Discolored or Soft Rind

Watermelons are known for their green and yellow-shaded coloring. While light yellows, greens, and dark green-colored watermelons are typically still fresh, check if your watermelon’s rind softens or turns a brownish color. That means the watermelon is going bad. While you may be able to cut away small brown spots and save the rest of the fruit, you should throw the watermelon away if you notice significant softening or browning.

Foul Smell Or Taste

Usually, watermelons have a light, crisp, and sweet taste and fragrance. If you notice your watermelon smells or tastes foul, it’s time to throw it out. If you’ve purchased pre-cut watermelon from a grocery store, do a quick smell test before eating it.

What Happens if You Eat Bad Watermelon?

Eating a bad watermelon doesn’t automatically mean you’ll get sick from food poisoning, but it does increase your risk. If your watermelon tastes bad, spit what you can out and throw the rest away. Over the next few days, look out for any signs of illness, such as:

If you notice any of those symptoms, seek assistance from your health care provider.

Can You Freeze Watermelon?

Yes, you can freeze watermelon, as long as you do so when it is ripe. To safely freeze a watermelon, cut away the rind and remove any seeds. You can cut the watermelon into chunks or use a melon baller to create small, round pieces. Lay the pieces on clean parchment paper or a baking sheet. 

Once they’re frozen, you can transfer the watermelon into freezer bags. Most frozen watermelon lasts up to eight months in the freezer. Remember to label your bag and throw any remaining pieces away after the expiration date passes.

Food Poisoning Outbreaks From Watermelon

Fruit, including watermelon, ranks as one of the top foods most likely to result in food poisoning. There have been multiple cases of food poisoning outbreaks associated with contaminated watermelon over the past few decades.

In 2019, the CDC conducted a multi-state investigation after hundreds fell ill from Salmonella infections after eating pre-cut watermelon. The watermelon was distributed in multiple grocery stores by Caito Foods, LLC. The outbreak resulted in 137 reported infections, some requiring hospitalization. Fortunately, no one died.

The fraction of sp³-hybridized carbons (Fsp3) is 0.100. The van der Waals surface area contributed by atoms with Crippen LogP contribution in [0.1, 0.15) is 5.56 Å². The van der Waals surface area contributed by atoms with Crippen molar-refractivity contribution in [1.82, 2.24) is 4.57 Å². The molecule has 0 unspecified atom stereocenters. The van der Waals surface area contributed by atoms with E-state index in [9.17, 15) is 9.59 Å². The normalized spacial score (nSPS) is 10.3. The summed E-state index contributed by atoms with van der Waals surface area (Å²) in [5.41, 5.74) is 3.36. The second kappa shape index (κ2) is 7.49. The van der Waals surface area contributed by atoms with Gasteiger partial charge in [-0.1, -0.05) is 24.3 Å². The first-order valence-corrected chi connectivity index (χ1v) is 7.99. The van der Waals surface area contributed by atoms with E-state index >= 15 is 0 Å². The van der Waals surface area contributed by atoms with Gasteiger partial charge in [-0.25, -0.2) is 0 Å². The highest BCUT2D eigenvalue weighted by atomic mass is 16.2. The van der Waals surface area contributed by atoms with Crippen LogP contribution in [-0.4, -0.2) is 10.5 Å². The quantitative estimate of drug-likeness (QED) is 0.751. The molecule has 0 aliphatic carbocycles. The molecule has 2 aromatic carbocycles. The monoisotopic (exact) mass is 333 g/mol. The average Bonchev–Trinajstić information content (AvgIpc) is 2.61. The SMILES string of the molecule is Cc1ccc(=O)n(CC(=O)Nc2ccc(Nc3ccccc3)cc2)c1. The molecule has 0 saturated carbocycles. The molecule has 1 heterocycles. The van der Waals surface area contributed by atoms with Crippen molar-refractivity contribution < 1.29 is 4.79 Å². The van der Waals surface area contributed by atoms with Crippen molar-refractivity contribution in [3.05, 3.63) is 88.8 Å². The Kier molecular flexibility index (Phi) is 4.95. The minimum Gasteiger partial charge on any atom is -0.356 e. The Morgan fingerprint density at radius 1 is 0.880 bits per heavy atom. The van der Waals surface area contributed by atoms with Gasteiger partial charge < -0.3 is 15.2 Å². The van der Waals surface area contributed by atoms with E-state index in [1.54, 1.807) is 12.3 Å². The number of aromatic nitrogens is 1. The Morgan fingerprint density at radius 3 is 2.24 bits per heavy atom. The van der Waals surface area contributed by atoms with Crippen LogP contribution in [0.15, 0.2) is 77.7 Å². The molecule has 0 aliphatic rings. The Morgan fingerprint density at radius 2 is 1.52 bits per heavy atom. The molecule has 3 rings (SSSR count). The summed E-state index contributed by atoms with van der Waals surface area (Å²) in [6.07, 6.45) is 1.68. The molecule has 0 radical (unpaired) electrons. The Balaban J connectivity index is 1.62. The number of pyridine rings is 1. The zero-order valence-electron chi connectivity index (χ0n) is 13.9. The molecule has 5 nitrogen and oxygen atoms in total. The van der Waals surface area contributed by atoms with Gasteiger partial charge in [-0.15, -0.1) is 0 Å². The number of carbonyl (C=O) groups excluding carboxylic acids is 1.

Other known instances of watermelon food poisoning include:

There are numerous other accounts of melon-related food poisoning involving honeydew and cantaloupe.

Tips for Storing and Preparing Watermelon

Unless you’re growing watermelon in your own garden, you can’t control every stage of its development. You won’t know where it comes from, how it was transported from farm to retailer, or if it encountered any bacteria along the way. You may inadvertently purchase contaminated watermelon, no matter how careful and selective you are when picking produce. However, you can do a few things to reduce your risk of illness.

1. Wash Watermelon Thoroughly

Before slicing into your watermelon, clean it thoroughly with hot, soapy water. Make sure your cutting board, knives, and other utensils are clean before using them.

2. Keep Watermelon Separate From Other Food Items

Cross-contamination may occur if you mix your watermelon with other food containing bacteria. Keep watermelon away from raw meats and seafood since they may contain bacteria or parasites that can sicken you.

3. Refrigerate Watermelon After Cutting

Don’t let cut watermelon sit at room temperature for longer than two hours. Instead, place it in a storage container in your refrigerator at a temperature below 40°F. If you bring the watermelon to an outdoor event, such as a picnic, don’t let it sit out for longer than one hour, especially if the temperature is above 90°F.

4. Buy Refrigerated Pre-Cut Watermelon

Purchasing pre-cut watermelon is a popular option, especially if you want to avoid the hassle of cutting up a big watermelon. However, ensure any pre-cut watermelon you buy is refrigerated or kept on ice.

Keep Food Safe Can Help If You Experience Watermelon Food Poisoning

You may have legal options if you’ve suffered food poisoning due to contaminated watermelon purchased at a grocery store, restaurant, market, or other source. Keep Food Safe can connect you with seasoned attorneys who can assess your case. Contact us today to learn more.